Of course you say, “Thank you very much for that insight,” because you’re polite and the person who’s suggesting this is undoubtedly an agent or an editor who doesn’t really understand the soul-power of memoir or what draws writers to it.
Inside you may be thinking, Hell, no! Or worse, Maybe she’s right. That would be easier, after all.
Whether you’re an aspiring memoirist, have a memoir-in-progress, or have one or a few published memoirs to your credit, you are in serious danger of being negatively influenced by other people’s impressions of you and your work as a consequence of being a writer of memoir.
In my opinion, telling a memoirist to fictionalize their work is an act of dream-crushing. In fact, I personally tend to try to persuade memoirists who want to publish under a pen name to publish under their real name. My general feeling about publishing is that it’s never going to make as big a splash as you think it’s going to make. People envision themselves as future Augusten Burroughses, family coming out of the woodwork to dispute their version of events, or Cheryl Strayeds, world-famous and in the limelight.
Most memoirists I know who publish their work to more modest results are happy that they kept intact certain parts of their story that they considered cutting during fearful moments. I’ve never met any memoirist who wished they had left something out. It’s always the reverse. Published memoirists have often confessed to me wishing they had the courage to write the hard truth, the thing they feared would get them excommunicated from their family-of-origin, or cut off from a friend. But sometimes it’s this regret that leads to second memoirs.
Three times recently I’ve been to memoir events in which a panelist suggested a writer fictionalize their memoir. The experts giving this advice were an agent, an author(!), and an editor, respectively. In the first case, a woman stood during Q&A to share her story of domestic violence—and her fear of retaliation by her ex-husband. The agent was flippant, seeming to try to get the woman to stop talking. It was clear he didn’t care about her story, and thought no one else would either. But, of course, that was his projection, and a market for domestic abuse memoirs exists, and important stories abound. In the second case, the author on the panel was a celebrity, so I think she didn’t get it. In my experience authors rarely tell other authors to fictionalize their work. A woman in the audience stood up to talk about her mother’s mental illness, and her fear of alienating her whole family, to which the celebrity author said, “So fictionalize it!” Again, flippant. In the third case, an editor didn’t know how to deal with the question of ethics when it came to a therapist writing about her clients. There’s a simple solution here—it’s called writing composite characters—but the editor also said, “Well, you can always fictionalize it.” A sorry, uninspired answer.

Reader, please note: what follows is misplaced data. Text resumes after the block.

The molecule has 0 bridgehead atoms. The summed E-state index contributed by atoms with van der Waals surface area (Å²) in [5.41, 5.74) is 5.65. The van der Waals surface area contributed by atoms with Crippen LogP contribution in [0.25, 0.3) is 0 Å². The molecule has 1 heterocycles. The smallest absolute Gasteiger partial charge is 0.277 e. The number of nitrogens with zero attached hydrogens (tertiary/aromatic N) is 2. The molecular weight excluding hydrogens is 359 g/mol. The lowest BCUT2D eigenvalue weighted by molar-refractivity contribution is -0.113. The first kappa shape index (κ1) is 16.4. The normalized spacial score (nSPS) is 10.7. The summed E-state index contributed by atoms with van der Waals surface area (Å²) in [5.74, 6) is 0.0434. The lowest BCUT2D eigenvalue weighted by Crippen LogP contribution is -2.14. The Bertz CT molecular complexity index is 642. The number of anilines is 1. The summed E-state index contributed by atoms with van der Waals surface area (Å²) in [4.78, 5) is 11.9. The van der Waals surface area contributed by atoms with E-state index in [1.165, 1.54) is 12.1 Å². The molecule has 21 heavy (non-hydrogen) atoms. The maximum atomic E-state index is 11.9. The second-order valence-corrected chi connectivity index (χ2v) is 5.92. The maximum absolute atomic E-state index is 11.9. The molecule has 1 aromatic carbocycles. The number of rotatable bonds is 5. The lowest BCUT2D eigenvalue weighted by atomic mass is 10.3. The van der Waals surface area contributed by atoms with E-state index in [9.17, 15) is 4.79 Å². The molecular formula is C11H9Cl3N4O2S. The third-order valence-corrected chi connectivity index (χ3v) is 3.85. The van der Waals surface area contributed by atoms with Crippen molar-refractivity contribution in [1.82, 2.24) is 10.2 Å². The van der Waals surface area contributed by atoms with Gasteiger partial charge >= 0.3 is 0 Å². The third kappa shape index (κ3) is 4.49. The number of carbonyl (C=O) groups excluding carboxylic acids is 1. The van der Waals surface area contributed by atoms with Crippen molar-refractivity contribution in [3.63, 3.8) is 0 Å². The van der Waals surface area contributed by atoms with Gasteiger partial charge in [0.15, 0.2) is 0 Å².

In my experience there are very few memoirists who want to fictionalize their stories. If they did, they would be attending fiction panels, not memoir panels. Or they might be asking a question like, “Do you think I should fictionalize my book?” Instead these people are typically hemming and hawing because they’re scared—of the fallout, of the legal consequences, of exposure. These are all very normal concerns for memoirists, and you’re not alone if these terrifying questions come up. But while you’re in the process of writing your memoir, you’re future-tripping when you do this. Stop. Take a deep breath. Write the story you know. Write the story you lived. You can figure out what you’re going to get rid of later. There is abundant time for cutting during the revision process. You can create your composites later too. And there’s such a thing in memoir as a disclaimer, in which you exonerate yourself from the “wrong-doing” of creative writing by telling people you’re doing it.
In the memoir classes I co-teach with Linda Joy Myers of the National Association of Memoir Writers, we always tell our students that it’s the emotional truth that matters. What this means is that the details can be fudged or recreated here and there as long as the essence of what really happened is there on the page. In our new anthology, The Magic of Memoir, many of the contributors write about their struggles with truth and memory—so I know what a potent topic it is. Emotional truth is at stake when it comes to the advice to fictionalize too. Memoirists write memoir because they’re invested in truth. They are excavating their lived experiences, bleeding on the page, and exposing their lived experience for future readers. There is something so profound—and undercelebrated—about this. Fiction requires much of its writers, no doubt, but it is not the same. The end product, too, is not the same. To publish your true story is an act of heroism, a journey of the soul, and an experience unlike any other. Unlike novel writing, and not to be minimized or flippantly disregarded. Stand strong in the face of these kinds of comments. I have to believe they know not the impact of their words.